PMCID: PMC3296993  PMID: 22413064
probiotics; microbiota; nutrition; sepsis; pancreatitis; encephalopathy
7.  Effect of Probiotic Bacteria on Microbial Host Defense, Growth, and Immune Function in Human Immunodeficiency Virus Type-1 Infection  
Nutrients  2011;3(12):1042-1070.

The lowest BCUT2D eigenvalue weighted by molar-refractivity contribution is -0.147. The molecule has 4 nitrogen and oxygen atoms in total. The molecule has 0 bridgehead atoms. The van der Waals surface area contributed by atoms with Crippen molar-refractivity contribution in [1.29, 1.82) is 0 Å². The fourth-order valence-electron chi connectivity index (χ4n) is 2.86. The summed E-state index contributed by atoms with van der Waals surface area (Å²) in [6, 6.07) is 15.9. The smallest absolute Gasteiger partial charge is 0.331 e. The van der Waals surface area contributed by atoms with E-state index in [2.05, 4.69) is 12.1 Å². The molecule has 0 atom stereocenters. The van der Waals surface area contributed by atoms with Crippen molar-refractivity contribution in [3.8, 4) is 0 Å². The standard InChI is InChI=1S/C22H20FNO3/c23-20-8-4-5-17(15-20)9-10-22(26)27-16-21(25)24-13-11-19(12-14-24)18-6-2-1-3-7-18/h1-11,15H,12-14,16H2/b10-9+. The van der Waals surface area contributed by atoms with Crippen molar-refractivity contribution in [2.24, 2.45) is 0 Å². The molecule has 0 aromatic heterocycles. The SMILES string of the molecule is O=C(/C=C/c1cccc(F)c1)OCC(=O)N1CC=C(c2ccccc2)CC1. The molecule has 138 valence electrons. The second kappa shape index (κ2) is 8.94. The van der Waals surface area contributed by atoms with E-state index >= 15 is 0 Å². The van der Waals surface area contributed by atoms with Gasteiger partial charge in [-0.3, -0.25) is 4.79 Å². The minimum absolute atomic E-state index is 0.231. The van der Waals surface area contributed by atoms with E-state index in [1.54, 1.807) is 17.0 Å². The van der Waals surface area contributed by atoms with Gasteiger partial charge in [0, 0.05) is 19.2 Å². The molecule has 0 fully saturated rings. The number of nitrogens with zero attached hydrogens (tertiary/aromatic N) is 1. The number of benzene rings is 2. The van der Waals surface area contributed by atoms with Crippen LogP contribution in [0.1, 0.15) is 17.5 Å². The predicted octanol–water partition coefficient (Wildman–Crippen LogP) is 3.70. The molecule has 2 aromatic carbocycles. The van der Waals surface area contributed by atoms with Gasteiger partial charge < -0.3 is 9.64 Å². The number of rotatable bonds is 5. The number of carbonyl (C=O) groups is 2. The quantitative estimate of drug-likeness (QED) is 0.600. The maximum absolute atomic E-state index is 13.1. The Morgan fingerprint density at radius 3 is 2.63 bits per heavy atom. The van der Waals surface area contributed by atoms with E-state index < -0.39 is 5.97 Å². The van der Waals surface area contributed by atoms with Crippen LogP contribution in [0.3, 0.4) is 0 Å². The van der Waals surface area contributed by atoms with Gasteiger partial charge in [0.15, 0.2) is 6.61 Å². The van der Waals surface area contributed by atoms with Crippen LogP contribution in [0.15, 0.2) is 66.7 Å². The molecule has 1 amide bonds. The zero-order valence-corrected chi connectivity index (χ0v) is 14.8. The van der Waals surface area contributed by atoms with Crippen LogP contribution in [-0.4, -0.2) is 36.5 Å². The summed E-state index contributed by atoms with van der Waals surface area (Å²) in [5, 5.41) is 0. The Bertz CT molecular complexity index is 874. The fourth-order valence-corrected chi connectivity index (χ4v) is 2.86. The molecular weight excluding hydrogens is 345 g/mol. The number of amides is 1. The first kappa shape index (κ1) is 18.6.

The hypothesis that probiotic administration protects the gut surface and could delay progression of Human Immunodeficiency Virus type1 (HIV-1) infection to the Acquired Immunodeficiency Syndrome (AIDS) was proposed in 1995. Over the last five years, new studies have clarified the significance of HIV-1 infection of the gut associated lymphoid tissue (GALT) for subsequent alterations in the microflora and breakdown of the gut mucosal barrier leading to pathogenesis and development of AIDS. Current studies show that loss of gut CD4+ Th17 cells, which differentiate in response to normal microflora, occurs early in HIV-1 disease. Microbial translocation and suppression of the T regulatory (Treg) cell response is associated with chronic immune activation and inflammation. Combinations of probiotic bacteria which upregulate Treg activation have shown promise in suppressing pro inflammatory immune response in models of autoimmunity including inflammatory bowel disease and provide a rationale for use of probiotics in HIV-1/AIDS. Disturbance of the microbiota early in HIV-1 infection leads to greater dominance of potential pathogens, reducing levels of bifidobacteria and lactobacillus species and increasing mucosal inflammation. The interaction of chronic or recurrent infections, and immune activation contributes to nutritional deficiencies that have lasting consequences especially in the HIV-1 infected child. While effective anti-retroviral therapy (ART) has enhanced survival, wasting is still an independent predictor of survival and a major presenting symptom. Congenital exposure to HIV-1 is a risk factor for growth delay in both infected and non-infected infants. Nutritional intervention after 6 months of age appears to be largely ineffective. A meta analysis of randomized, controlled clinical trials of infant formulae supplemented with Bifidobacterium lactis showed that weight gain was significantly greater in infants who received B. lactis compared to formula alone. Pilot studies have shown that probiotic bacteria given as a supplement have improved growth and protected against loss of CD4+ T cells. The recognition that normal bacterial flora prime neonatal immune response and that abnormal flora have a profound impact on metabolism has generated insight into potential mechanisms of gut dysfunction in many settings including HIV-1 infection. As discussed here, current and emerging studies support the concept that probiotic bacteria can provide specific benefit in HIV-1 infection. Probiotic bacteria have proven active against bacterial vaginosis in HIV-1 positive women and have enhanced growth in infants with congenital HIV-1 infection. Probiotic bacteria may stabilize CD4+ T cell numbers in HIV-1 infected children and are likely to have protective effects against inflammation and chronic immune activation of the gastrointestinal immune system.